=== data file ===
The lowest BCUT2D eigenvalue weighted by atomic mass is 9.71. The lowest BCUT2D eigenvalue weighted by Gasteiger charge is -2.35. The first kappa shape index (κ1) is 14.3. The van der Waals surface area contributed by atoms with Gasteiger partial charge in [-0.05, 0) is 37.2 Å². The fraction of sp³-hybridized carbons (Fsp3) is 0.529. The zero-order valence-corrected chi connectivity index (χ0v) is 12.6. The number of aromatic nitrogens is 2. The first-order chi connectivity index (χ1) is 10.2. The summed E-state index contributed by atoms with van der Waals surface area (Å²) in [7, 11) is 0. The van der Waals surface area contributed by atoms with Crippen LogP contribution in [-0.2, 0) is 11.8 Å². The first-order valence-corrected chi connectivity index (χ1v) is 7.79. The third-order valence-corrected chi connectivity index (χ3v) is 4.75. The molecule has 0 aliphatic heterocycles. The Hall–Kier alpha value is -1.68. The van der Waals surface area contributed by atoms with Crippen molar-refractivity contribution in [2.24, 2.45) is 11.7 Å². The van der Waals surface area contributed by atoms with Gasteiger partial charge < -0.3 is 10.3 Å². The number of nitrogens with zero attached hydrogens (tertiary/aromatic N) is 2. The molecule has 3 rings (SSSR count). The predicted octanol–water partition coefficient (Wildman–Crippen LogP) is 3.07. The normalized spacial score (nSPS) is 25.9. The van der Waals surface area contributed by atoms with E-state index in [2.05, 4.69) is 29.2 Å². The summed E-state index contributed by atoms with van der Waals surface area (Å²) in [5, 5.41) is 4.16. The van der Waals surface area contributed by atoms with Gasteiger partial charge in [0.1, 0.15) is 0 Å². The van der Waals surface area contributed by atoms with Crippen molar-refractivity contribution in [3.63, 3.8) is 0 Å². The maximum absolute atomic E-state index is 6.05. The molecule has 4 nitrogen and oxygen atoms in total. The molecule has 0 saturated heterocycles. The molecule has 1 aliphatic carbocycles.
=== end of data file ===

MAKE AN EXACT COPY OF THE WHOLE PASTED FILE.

The lowest BCUT2D eigenvalue weighted by atomic mass is 9.71. The lowest BCUT2D eigenvalue weighted by Gasteiger charge is -2.35. The first kappa shape index (κ1) is 14.3. The van der Waals surface area contributed by atoms with Gasteiger partial charge in [-0.05, 0) is 37.2 Å². The fraction of sp³-hybridized carbons (Fsp3) is 0.529. The zero-order valence-corrected chi connectivity index (χ0v) is 12.6. The number of aromatic nitrogens is 2. The first-order chi connectivity index (χ1) is 10.2. The summed E-state index contributed by atoms with van der Waals surface area (Å²) in [7, 11) is 0. The van der Waals surface area contributed by atoms with Crippen LogP contribution in [-0.2, 0) is 11.8 Å². The first-order valence-corrected chi connectivity index (χ1v) is 7.79. The third-order valence-corrected chi connectivity index (χ3v) is 4.75. The molecule has 0 aliphatic heterocycles. The Hall–Kier alpha value is -1.68. The van der Waals surface area contributed by atoms with Crippen molar-refractivity contribution in [2.24, 2.45) is 11.7 Å². The van der Waals surface area contributed by atoms with Gasteiger partial charge < -0.3 is 10.3 Å². The number of nitrogens with zero attached hydrogens (tertiary/aromatic N) is 2. The molecule has 3 rings (SSSR count). The predicted octanol–water partition coefficient (Wildman–Crippen LogP) is 3.07. The normalized spacial score (nSPS) is 25.9. The van der Waals surface area contributed by atoms with E-state index in [2.05, 4.69) is 29.2 Å². The summed E-state index contributed by atoms with van der Waals surface area (Å²) in [5, 5.41) is 4.16. The van der Waals surface area contributed by atoms with Gasteiger partial charge in [0.1, 0.15) is 0 Å². The van der Waals surface area contributed by atoms with Crippen molar-refractivity contribution in [3.63, 3.8) is 0 Å². The maximum absolute atomic E-state index is 6.05. The molecule has 4 nitrogen and oxygen atoms in total. The molecule has 0 saturated heterocycles. The molecule has 1 aliphatic carbocycles.